Agriculture & Rural Society

Wembury’s history is in many ways a microcosm of that experienced by much of lowland rural England. Agriculture – part animal husbandry, but chiefly arable – dominates today’s landscape. Now farmed by a mixture of owner-occupiers and tenant farmers, earlier this was an area of medieval manors, open fields, and the emergence of substantial agricultural estates linked with the enclosure movement.

The community was, for centuries, small and inextricably interwoven with agriculture. Before 1800 the population was less than 400, and by 1881 it was still only 560. And these limited numbers were structured in a strict social hierarchy. For example, enumerators’ returns for the 1881 census reveal a handful of prominent landowners controlling the estates; below them came their tenant farmers; and a large agricultural labouring class provided the pyramid’s base.

This social structure fed through to the historic settlement pattern. Mansions – Langdon Court, Wembury House, Thorn House – stood on their estates. Tenants’ farmsteads were either well dispersed around the parish, or to be found in the two main settlements: Down Thomas in the west and Knighton in the east. And it was in these settlements that most of the labourers’ rented cottages were to be found.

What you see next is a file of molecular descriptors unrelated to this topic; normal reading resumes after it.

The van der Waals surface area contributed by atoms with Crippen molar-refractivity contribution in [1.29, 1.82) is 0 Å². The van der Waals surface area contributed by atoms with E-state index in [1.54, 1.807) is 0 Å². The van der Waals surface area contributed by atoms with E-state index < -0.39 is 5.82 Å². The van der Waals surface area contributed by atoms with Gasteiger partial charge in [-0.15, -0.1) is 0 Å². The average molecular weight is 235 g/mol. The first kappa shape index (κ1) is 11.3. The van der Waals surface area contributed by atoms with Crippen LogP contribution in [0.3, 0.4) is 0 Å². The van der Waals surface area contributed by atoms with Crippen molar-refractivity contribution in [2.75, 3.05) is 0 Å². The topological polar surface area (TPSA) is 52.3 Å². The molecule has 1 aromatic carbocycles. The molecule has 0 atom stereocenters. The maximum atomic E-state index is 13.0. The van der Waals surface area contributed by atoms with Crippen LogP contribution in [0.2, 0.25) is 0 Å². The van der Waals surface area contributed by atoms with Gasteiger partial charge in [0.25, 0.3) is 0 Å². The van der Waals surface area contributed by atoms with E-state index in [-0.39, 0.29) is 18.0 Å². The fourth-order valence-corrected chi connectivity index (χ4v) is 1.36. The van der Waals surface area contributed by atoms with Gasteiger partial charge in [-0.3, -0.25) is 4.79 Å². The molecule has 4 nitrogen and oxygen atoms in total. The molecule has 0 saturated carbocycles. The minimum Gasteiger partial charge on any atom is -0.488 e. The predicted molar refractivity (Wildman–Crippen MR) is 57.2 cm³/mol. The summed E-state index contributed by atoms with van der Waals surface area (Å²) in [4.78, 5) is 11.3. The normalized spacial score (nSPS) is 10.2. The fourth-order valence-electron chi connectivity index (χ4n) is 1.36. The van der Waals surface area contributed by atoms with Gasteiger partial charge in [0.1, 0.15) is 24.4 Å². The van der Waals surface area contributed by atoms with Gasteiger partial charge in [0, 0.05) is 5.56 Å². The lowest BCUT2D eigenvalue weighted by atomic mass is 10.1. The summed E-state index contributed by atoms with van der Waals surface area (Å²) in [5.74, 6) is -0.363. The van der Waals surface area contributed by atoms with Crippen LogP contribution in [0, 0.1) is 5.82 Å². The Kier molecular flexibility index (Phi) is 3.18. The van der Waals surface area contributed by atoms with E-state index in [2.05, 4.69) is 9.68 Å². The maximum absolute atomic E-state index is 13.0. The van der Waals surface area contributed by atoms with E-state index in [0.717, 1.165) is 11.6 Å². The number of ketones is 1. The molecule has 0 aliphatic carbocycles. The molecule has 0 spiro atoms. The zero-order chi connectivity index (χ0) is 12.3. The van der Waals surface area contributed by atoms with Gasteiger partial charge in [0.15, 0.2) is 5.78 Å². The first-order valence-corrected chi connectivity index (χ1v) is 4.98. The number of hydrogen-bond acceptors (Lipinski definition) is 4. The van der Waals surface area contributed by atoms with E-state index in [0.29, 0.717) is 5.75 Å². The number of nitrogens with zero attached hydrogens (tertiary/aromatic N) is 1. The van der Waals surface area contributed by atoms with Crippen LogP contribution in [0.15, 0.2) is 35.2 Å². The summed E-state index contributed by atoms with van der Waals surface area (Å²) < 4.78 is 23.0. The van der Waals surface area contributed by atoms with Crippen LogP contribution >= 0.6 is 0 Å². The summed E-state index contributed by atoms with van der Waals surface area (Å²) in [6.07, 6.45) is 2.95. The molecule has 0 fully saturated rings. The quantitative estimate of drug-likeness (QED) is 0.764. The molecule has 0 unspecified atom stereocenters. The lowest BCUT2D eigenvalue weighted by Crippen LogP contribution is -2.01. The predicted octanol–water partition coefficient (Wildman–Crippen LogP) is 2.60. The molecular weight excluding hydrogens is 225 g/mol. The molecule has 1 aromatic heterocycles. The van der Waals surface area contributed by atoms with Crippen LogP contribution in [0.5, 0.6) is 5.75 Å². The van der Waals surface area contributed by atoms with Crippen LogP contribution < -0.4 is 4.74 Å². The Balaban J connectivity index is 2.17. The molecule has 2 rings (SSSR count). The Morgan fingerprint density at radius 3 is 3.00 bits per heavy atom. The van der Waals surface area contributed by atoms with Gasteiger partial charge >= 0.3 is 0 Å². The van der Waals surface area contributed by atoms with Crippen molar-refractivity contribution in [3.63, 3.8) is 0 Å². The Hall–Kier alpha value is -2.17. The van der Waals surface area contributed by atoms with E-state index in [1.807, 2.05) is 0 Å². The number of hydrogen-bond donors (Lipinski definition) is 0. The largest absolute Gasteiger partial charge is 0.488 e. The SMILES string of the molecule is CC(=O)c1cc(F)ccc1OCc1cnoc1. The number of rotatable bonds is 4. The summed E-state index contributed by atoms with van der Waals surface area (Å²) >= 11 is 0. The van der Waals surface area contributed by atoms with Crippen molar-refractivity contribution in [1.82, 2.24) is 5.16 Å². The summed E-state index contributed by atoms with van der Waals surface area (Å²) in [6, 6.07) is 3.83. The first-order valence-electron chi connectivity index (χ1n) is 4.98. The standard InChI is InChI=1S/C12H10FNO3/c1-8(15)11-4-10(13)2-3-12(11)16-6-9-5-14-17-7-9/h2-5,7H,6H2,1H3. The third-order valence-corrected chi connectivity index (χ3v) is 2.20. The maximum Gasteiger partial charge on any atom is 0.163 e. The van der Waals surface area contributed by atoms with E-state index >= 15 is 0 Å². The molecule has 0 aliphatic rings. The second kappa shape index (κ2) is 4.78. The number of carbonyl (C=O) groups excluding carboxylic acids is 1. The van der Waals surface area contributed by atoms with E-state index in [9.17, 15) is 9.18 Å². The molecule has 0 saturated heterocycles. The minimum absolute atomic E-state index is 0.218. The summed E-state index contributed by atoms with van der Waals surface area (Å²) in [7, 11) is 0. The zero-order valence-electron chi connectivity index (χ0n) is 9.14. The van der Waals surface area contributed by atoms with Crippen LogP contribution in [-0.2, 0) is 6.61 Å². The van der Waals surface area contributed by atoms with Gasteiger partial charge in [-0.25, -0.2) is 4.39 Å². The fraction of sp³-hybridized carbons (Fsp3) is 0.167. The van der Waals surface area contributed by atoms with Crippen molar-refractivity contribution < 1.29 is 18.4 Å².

As in many other places, much of what is now seen as heritage emerged through this system. St Werburgh’s Church, in its striking position overlooking Wembury Beach, is Grade 1 listed, dates from the 14th century, and may have had predecessors as far back as the 9th century. Both Langdon Court and Wembury House are Grade II*. And around both these houses are clusters of buildings and features listed as either Grade II or II*. Outstanding amongst these are the Grade II* Hele Almshouses, built close to Wembury House in 1662 and still in use.

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